That is the correct translation. The word “Master” doesn’t exist in French dictionaries.

Technically they’re right about the dictionary. “Master” doesn’t appear in many French dictionaries online. Unfortunately, the word they used in the translation does have a different meaning than the original word. A simple search for French diploma equivalencies reveals that they do use the word “Master.” Apparently a google search wasn’t good enough for the translator. He eventually agreed to “not translate that part of the degree.”

This “translation” was apparently good enough for the company that wants to hire me. We’ll see if it actually works out that way.

Later I discovered that the word “Master” is in French dictionaries. It’s spelled “Mastère.” Needless to say, I am very displeased with my official translation.

For the record, here are some American and French diploma equivalents (roughly).

United States France
High School Diploma / GED Baccalauréat (aka “le bac”)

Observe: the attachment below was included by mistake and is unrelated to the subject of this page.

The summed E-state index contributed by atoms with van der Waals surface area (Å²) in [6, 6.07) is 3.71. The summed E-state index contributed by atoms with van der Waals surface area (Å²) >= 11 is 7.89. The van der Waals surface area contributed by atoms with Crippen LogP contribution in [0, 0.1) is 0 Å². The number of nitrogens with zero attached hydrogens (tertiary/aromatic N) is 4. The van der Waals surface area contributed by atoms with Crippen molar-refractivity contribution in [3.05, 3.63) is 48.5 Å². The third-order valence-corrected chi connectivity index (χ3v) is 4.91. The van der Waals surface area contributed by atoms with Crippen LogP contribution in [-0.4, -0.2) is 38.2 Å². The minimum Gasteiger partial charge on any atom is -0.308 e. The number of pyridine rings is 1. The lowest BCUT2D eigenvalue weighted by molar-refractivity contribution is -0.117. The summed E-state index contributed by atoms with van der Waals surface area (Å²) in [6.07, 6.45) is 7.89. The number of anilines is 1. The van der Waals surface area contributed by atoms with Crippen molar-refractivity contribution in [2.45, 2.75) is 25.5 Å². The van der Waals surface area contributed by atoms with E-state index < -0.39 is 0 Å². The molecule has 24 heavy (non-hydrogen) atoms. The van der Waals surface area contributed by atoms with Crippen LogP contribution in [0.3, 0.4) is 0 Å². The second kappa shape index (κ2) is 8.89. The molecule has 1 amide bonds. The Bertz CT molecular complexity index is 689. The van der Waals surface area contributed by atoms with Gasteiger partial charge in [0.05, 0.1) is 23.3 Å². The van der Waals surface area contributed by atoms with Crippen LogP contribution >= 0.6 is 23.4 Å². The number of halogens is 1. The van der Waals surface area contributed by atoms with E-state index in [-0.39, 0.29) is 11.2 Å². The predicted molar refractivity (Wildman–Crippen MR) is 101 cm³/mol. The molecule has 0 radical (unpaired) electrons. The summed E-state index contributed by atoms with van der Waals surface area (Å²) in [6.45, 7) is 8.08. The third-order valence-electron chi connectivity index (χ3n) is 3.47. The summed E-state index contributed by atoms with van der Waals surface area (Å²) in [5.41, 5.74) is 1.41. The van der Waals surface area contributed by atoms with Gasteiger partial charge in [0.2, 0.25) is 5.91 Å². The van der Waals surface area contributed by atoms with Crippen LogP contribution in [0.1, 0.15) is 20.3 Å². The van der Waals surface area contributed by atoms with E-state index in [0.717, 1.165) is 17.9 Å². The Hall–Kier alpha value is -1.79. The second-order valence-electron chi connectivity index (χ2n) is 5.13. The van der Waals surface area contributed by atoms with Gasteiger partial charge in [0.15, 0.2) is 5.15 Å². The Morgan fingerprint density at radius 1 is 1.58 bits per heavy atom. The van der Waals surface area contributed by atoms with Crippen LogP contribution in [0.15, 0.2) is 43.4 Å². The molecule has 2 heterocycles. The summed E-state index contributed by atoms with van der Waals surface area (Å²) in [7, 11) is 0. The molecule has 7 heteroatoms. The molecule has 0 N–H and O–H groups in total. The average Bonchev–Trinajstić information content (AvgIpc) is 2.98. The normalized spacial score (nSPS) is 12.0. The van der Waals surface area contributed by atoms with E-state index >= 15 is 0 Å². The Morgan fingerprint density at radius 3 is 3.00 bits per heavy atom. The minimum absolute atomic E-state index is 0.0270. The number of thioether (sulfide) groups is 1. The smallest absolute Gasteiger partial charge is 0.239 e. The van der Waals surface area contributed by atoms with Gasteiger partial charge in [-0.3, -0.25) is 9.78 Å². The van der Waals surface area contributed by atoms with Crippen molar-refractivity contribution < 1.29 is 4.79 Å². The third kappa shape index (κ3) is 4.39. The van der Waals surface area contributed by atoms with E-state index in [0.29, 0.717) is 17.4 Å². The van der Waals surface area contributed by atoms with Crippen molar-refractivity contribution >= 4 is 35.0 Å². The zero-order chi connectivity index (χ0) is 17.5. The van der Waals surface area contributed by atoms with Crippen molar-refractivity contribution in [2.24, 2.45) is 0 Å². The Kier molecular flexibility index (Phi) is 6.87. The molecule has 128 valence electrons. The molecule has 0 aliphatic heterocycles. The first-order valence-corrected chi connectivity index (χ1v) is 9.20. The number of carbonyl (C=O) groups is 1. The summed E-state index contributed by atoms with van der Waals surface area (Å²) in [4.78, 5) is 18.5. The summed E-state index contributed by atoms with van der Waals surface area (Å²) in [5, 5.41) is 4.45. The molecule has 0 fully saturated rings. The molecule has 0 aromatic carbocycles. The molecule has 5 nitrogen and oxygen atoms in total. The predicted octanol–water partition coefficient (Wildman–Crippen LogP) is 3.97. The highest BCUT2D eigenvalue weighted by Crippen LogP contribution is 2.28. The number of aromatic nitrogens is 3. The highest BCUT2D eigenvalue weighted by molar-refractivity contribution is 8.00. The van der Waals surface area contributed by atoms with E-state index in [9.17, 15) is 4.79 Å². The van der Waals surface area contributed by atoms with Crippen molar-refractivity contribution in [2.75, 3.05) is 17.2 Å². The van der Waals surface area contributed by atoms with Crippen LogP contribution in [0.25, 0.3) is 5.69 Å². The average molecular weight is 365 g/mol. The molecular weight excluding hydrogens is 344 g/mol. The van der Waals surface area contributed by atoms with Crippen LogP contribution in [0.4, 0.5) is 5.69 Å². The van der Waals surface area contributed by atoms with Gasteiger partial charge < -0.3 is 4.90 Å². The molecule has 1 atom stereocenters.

La licence (+3)
Bachelor’s Degree (+4) Maîtrise (+4)
Master / Mastère (+5)
Master’s Degree (+6)

To get a “certificate of comparability” of your degree,  which is probably better than a translation, visit http://www.ciep.fr/enic-naricfr/equivalence.php. Start early though, the process is supposed to take two to three months.

May 252011
 

The DELF and the DALF are government approved French tests used to measure one’s proficiency with the language. Passing them gives you a “diplôme” which attests to your level of French and is useful when finding employment. Also, apparently if you pass any of the two levels of the DALF then you don’t have to take an additional language test before you take classes in France at the University level. The current levels of the DELF and DALF are as follows (as of 2011).

Section Description
DELF A1   basic – the learner can interact in a simple way